Are Your Misconceptions of Digital Nomads Holding You Back from a Life You Want?


I thought I knew what a digital nomad was until I spent a month with a bunch of them.

It turns out I had no idea.

I’m only 6 months into my own digital nomad journey and, thanks to Covid, I’d not met many (or indeed any), so I had my own prejudices of who they are and what they’re like.

I’ve now realized that I was working on an outdated perception of what a digital nomad is.

Now, I’ve chucked my prejudices in the trash. I’m left with a sense of the real benefits of digital nomadism, not only for the nomads themselves but also for the communities they live in.

But prejudices can run deep. And if you’re judging digital nomads as social media influencers who lounge on a beach all day sipping cocktails, do you run the risk of never discovering a potentially life-changing way of living for yourself?

I had my own prejudices of what a digital nomad is, and I am one

Last month, I won a competition to live as one of 10 digital nomads living on the dime of Dubrovnik city in exchange for helping them shape their future regenerative tourism strategy.

To apply, I had to send in a one-minute video of myself saying why I wanted to join the program.

Video courtesy of Total Croatia News

It’s one cringe-worthy minute, particularly because of one line in there. After I explain that I sold my business, house, and all my possessions for a life as a digital nomad, then I say:

“Which just goes to show that you don’t need to be young to have this sort of life.”

I thought I was being clever talking about my grand old 36 years as being ‘different’ because I thought all digital nomads were young and responsibility-free.

I turned up to Dubrovnik, and I met the nomads. There was a 26-year-old CEO of a healthcare startup, a 43-year-old Spanish ‘future of work’ consultant, a 33-year-old spirits company marketing manager, a 42-year-old Ph.D. student, and a 50-something radio DJ and mother of four, among others.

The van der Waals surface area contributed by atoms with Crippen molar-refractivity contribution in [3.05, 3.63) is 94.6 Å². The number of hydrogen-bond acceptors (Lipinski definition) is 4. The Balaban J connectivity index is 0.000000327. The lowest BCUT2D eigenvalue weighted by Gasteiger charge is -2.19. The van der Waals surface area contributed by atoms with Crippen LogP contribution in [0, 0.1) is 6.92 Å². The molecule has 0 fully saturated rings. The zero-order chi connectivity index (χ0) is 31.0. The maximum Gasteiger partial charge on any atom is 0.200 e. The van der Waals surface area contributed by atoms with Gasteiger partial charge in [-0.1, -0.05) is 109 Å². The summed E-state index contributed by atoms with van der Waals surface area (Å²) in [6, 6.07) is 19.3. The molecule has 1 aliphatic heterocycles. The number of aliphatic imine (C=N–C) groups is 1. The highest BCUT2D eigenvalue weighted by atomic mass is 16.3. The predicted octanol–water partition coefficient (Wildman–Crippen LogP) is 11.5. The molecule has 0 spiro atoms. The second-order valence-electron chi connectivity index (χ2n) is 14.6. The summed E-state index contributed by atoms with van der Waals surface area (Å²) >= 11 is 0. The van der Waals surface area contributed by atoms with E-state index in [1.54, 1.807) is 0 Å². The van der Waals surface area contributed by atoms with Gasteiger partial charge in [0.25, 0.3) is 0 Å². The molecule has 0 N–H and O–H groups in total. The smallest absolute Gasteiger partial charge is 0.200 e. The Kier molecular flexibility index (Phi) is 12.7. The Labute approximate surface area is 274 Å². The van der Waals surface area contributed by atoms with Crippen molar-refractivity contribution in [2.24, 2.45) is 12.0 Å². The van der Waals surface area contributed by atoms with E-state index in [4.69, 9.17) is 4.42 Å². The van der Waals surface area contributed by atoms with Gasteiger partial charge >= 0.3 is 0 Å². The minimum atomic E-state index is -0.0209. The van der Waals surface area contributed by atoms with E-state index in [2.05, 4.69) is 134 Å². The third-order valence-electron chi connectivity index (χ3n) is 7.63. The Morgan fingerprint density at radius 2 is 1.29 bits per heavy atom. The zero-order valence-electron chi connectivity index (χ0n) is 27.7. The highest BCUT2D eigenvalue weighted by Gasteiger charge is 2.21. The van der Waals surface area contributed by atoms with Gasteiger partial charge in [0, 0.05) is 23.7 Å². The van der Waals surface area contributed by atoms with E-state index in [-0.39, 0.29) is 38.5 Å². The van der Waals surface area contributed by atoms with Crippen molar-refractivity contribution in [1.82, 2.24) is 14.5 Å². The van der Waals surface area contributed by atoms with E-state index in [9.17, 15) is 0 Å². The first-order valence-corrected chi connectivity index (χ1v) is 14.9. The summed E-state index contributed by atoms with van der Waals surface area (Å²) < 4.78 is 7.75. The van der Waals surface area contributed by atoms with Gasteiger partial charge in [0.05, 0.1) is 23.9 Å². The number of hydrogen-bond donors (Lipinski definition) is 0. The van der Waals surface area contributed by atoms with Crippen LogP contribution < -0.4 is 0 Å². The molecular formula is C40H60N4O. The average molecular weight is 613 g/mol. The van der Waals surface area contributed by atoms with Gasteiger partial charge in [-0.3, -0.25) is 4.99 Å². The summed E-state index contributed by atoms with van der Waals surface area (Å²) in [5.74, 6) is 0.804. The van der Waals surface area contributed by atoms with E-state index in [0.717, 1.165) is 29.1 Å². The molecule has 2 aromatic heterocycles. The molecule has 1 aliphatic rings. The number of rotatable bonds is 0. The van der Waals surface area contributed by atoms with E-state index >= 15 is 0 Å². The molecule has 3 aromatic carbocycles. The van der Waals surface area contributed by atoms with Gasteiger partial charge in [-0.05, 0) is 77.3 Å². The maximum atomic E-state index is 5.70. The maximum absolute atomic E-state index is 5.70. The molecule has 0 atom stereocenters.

Our working hours ranged from floating and flexible like mine to very strict, complete with clock-in and clock-out requirements. Our politics and social views ranged across the whole spectrum. We were all so very different.

The only thing we really had in common was that we worked remotely. My mind was well and truly blown.

Tim Ferriss has a lot to answer for

Tim Ferriss’s 4-hour workweek was one paradigm-shifting book, but it also helped to instill some serious prejudices against remote workers, like we only work a few hours a day and always next to a body of water.

My time in Dubrovnik was no different. At one point, a local media outlet asked 4 of us to pose on the beach with our laptops for an article subsequently titled “We can work four hours, drink coffee and make good money.”

Image courtesy of Dubrova─Źki Vjesnik

Spoiler alert: none of us actually said that. And none of us ever worked from that beach. I don’t want sunstroke after working on a laptop in direct sunlight, thank you very much.

But these prejudices are there. A local apartment owner told one of the women on our program this month that she thought digital nomads were “just backpackers who spend no money.” Another local told us they thought we were all social media influencers, just here for a good time and a few photos on the beach.

Negative connotations of digital nomads are stuck in many of us, good and proper.

Why do these prejudices matter?

Prejudices like these reinforce the idea that traditional work = good, remote work = bad.

The traditional workplace environment has been dying for many years, and digital nomadism embraces many workplace practices that are seen as the future, such as remote working and utilizing technology.

But the lifestyle is vilified. Think of all the common misconceptions of digital nomads (of which there are many):

  • They’re social media influencers that travel the world for the perfect Insta-shot, collecting free swag as they go.
  • They are glorified backpackers.
  • They barely work, lounging at the pool all day.